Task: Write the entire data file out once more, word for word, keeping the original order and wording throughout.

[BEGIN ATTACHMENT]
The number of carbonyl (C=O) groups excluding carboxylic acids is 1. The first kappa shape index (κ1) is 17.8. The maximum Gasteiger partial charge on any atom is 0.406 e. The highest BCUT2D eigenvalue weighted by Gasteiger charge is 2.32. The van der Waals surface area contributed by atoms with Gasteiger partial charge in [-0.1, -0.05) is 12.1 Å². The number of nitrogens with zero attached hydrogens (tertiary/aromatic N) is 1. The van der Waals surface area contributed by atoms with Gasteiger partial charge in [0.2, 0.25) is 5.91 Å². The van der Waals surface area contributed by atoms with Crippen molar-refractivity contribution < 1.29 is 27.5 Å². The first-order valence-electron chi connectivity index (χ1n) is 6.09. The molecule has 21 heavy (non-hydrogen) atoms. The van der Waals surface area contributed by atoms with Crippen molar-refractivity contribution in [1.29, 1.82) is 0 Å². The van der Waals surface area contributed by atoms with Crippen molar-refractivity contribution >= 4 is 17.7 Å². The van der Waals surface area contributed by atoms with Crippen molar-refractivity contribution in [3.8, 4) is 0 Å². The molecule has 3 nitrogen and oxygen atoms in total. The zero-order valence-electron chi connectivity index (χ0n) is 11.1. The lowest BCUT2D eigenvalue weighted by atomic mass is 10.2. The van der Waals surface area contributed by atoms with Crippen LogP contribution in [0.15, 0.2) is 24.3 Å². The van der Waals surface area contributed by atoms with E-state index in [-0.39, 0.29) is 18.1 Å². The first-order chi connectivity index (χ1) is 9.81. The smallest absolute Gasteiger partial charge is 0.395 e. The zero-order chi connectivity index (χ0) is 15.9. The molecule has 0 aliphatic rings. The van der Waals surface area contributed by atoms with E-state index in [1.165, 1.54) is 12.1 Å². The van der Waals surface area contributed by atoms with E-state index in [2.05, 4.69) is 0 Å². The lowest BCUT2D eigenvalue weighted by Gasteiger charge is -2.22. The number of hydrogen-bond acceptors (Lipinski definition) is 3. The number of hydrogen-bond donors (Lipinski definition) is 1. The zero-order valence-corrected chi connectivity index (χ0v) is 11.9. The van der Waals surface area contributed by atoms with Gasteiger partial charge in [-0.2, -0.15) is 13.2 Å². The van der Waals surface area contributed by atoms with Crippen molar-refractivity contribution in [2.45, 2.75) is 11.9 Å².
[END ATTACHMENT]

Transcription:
The number of carbonyl (C=O) groups excluding carboxylic acids is 1. The first kappa shape index (κ1) is 17.8. The maximum Gasteiger partial charge on any atom is 0.406 e. The highest BCUT2D eigenvalue weighted by Gasteiger charge is 2.32. The van der Waals surface area contributed by atoms with Gasteiger partial charge in [-0.1, -0.05) is 12.1 Å². The number of nitrogens with zero attached hydrogens (tertiary/aromatic N) is 1. The van der Waals surface area contributed by atoms with Gasteiger partial charge in [0.2, 0.25) is 5.91 Å². The van der Waals surface area contributed by atoms with Crippen molar-refractivity contribution < 1.29 is 27.5 Å². The first-order valence-electron chi connectivity index (χ1n) is 6.09. The molecule has 21 heavy (non-hydrogen) atoms. The van der Waals surface area contributed by atoms with Crippen molar-refractivity contribution in [1.29, 1.82) is 0 Å². The van der Waals surface area contributed by atoms with Crippen molar-refractivity contribution >= 4 is 17.7 Å². The van der Waals surface area contributed by atoms with Crippen molar-refractivity contribution in [3.8, 4) is 0 Å². The molecule has 3 nitrogen and oxygen atoms in total. The zero-order valence-electron chi connectivity index (χ0n) is 11.1. The lowest BCUT2D eigenvalue weighted by atomic mass is 10.2. The van der Waals surface area contributed by atoms with Crippen LogP contribution in [0.15, 0.2) is 24.3 Å². The van der Waals surface area contributed by atoms with E-state index in [-0.39, 0.29) is 18.1 Å². The first-order chi connectivity index (χ1) is 9.81. The smallest absolute Gasteiger partial charge is 0.395 e. The zero-order chi connectivity index (χ0) is 15.9. The molecule has 0 aliphatic rings. The van der Waals surface area contributed by atoms with E-state index in [1.165, 1.54) is 12.1 Å². The van der Waals surface area contributed by atoms with E-state index in [2.05, 4.69) is 0 Å². The lowest BCUT2D eigenvalue weighted by Gasteiger charge is -2.22. The number of hydrogen-bond acceptors (Lipinski definition) is 3. The number of hydrogen-bond donors (Lipinski definition) is 1. The zero-order valence-corrected chi connectivity index (χ0v) is 11.9. The van der Waals surface area contributed by atoms with Gasteiger partial charge in [-0.2, -0.15) is 13.2 Å². The van der Waals surface area contributed by atoms with Crippen molar-refractivity contribution in [2.45, 2.75) is 11.9 Å².